Q: Our institution has a curriculum in Buddhist Studies. How do we make the case that it is in “clear and urgent need of support?”

A: The rule of thumb may be stated as “none or one." If an institution has no professors teaching Buddhist studies, or only one, that constitutes a prima facie case for “clear and urgent need.” In all other cases, the applicant must make a case for its need for a New Professor.

The Online Application Process

Q: May I edit an application submitted in a previous competition and resubmit it for this year?

A: No, you will need to start over with a new online application.

Q: How long does it take to fill out the application?

A: This will vary, depending on how much work you have prepared before you begin the application process. Simply filling in the form will probably take at least an hour or two. In addition, you will need to submit your proposal and supporting documents. You will also need to secure referees to write letters in support of your application.

You should start the process well ahead of the deadline to get a sense of what is required and to start preparing your materials.

Q: Do I have to complete the application all at once?

A: No, you may work on it in multiple sessions, though you will need to save your work after you finish each section of the application. Once you have submitted the application, you cannot work on it again.

Q: I might receive sabbatical funding during the year I would be taking the fellowship, but I do not know for certain nor the exact amount. What should I fill in on the application form?

A: You may estimate the amount you expect to receive or fill in nothing. You can enter this amount in the section asking you to list other major funding sources to which you ARE APPLYING for your present research proposal. Should you be offered a fellowship, you will need to inform ACLS and state a specific amount for any other funding you receive during the fellowship period.

Q: After submitting my proposal, I had an article (or book) accepted for publication or was invited to a conference. May I send the information to ACLS to have it added to my publications page?

A: No. Your application will be evaluated as submitted.

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Reference Letters

Q: Whom should I ask to write my letters of recommendation?

A: Your main priority should be to secure letters from referees who can write strong, specific letters on your behalf, preferably those who can comment on the proposed project. Members of the selection committee sometimes have concerns about letters from colleagues in an applicant's department, and often prefer "arm's length" letters from scholars who can attest to the significance of the applicant's work.

It is good to be able to show that you have made a contribution to the field, not merely in the department or institution at which you are employed or at which you did graduate work. Hence, it might be advisable to request letters of recommendation from outside your home institution. Think carefully about who can write the best letters.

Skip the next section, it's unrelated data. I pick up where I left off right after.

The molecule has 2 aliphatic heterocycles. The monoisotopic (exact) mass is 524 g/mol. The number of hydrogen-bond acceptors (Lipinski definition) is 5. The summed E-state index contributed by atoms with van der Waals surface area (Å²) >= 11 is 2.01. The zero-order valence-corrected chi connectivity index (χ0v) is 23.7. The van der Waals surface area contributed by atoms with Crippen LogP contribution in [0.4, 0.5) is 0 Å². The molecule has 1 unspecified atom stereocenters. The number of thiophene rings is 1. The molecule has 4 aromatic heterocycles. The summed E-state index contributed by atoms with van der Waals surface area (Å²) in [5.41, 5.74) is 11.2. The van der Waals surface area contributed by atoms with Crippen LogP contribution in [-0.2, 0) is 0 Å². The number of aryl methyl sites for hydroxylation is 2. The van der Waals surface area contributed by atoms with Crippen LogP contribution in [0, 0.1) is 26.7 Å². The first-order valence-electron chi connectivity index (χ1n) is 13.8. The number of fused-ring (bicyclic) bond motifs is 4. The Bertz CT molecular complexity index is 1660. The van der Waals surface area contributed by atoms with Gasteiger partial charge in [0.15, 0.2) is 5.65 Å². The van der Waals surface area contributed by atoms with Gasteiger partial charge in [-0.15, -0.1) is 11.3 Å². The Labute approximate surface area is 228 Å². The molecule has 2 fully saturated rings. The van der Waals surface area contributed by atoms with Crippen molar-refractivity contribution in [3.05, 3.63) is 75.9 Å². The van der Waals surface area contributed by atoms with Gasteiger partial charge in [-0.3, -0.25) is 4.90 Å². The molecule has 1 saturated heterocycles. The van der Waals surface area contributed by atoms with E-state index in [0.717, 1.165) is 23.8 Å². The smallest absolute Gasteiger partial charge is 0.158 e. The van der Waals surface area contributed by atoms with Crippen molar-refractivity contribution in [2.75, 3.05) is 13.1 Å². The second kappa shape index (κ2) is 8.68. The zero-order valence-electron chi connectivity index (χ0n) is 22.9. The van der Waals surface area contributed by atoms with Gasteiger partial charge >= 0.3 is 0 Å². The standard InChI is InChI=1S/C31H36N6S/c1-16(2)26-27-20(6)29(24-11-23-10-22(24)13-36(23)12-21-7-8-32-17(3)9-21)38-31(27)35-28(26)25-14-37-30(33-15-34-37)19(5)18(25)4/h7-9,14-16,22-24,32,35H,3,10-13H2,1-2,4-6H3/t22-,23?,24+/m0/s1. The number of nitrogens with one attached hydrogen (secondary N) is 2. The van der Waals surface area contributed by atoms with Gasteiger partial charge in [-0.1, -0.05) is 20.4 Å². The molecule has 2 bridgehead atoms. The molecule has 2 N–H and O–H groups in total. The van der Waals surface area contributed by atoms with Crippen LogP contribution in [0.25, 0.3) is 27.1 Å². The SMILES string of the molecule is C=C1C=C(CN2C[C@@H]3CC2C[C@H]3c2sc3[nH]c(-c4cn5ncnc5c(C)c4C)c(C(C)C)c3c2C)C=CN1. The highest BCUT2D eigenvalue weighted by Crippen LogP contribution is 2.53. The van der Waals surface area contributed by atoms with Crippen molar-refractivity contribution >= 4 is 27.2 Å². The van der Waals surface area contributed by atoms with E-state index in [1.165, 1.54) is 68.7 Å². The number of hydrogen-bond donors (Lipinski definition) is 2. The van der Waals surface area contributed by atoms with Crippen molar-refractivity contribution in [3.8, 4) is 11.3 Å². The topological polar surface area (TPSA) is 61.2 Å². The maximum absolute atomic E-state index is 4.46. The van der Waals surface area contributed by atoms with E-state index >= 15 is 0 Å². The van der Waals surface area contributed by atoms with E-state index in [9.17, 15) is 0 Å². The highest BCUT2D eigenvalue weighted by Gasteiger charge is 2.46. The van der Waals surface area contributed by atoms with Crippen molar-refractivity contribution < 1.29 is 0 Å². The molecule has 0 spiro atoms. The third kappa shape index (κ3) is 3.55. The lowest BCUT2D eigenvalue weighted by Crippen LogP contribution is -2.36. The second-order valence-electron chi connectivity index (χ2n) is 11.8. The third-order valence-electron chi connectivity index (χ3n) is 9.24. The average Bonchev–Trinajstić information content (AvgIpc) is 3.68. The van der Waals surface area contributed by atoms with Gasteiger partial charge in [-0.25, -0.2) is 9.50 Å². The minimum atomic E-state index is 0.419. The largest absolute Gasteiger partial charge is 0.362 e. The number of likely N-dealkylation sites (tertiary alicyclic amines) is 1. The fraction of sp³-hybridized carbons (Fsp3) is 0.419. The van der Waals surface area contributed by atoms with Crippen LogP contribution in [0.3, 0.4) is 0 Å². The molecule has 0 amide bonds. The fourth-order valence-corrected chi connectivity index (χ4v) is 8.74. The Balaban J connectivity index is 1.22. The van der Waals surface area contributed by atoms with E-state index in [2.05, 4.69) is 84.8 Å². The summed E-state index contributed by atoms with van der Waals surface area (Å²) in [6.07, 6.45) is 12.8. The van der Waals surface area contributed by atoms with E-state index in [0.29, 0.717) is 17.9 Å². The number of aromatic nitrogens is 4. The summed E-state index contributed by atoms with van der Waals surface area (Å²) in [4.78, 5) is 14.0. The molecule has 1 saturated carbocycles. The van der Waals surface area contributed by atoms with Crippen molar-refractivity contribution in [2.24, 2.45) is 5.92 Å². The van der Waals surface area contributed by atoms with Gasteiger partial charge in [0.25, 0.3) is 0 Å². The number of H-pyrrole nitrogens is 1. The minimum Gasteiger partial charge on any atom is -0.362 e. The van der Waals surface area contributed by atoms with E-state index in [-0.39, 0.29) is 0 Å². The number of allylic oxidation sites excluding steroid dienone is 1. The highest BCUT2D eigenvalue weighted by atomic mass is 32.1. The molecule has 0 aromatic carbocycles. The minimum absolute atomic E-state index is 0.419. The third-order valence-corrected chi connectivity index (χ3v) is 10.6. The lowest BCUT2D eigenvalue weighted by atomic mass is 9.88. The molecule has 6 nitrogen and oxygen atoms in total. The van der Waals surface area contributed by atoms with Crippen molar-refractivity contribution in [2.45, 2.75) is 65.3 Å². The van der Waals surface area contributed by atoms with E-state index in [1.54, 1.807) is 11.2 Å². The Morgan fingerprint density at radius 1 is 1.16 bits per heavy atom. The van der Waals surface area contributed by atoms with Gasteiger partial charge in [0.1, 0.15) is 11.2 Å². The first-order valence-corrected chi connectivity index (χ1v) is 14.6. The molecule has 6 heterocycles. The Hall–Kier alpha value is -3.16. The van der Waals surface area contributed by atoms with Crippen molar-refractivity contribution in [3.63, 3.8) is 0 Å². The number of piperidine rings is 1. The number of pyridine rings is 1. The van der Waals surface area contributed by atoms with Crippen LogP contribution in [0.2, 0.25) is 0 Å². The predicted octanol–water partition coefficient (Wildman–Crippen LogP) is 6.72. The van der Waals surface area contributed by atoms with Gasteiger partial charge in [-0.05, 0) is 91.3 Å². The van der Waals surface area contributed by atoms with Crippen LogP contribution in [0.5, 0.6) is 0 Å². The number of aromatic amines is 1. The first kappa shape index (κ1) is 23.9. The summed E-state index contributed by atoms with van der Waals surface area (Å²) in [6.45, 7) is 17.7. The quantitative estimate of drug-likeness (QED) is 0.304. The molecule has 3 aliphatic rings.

Applicants at early career stages will rely more on dissertation advisors as advocates. In any case, you will want your referees to be established scholars.

Q: What should I do if one of my referees does not send in the letter s/he agreed to?

A: You can check online to see if your references have been submitted. If one or more of your letters has not been submitted by the deadline, you may wish to contact the letter writers. If one of your designated referees cannot write the letter, you can ask someone else to write for you and submit the appropriate information on your reference form. However, please note that once the required number of letters has been submitted for your application (regardless of which of your referees submits them), no more will be accepted. Think carefully, then, before requesting replacement letters. You would not want to put a referee in the position of writing a letter for you and then not being able to submit it.

Q: May I submit my reference letters through a dossier service such as Interfolio?

A: No, you may not. We do not accept letters from dossier services. Your reference letters must be submitted through the ACLS online fellowship and grant administration system (ofa.acls.org) by your referees.

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The Review Process

Q: Who will evaluate my proposal?

A: Proposals are read by an international panel of experts in Buddhist Studies from a variety of disciplines in the humanities and related social sciences.

Successful Proposals

Q: What kinds of projects are usually successful in the ACLS fellowship competitions? Do you have examples of successful proposals?

A: The projects that are ultimately selected vary widely. There is no one model to follow for a successful application, and we do not provide examples of proposals that receive funding. You might benefit from asking an ACLS fellow whom you know to show you her or his proposal and from reviewing Writing Proposals for ACLS Fellowship Competitions by Christina M. Gillis.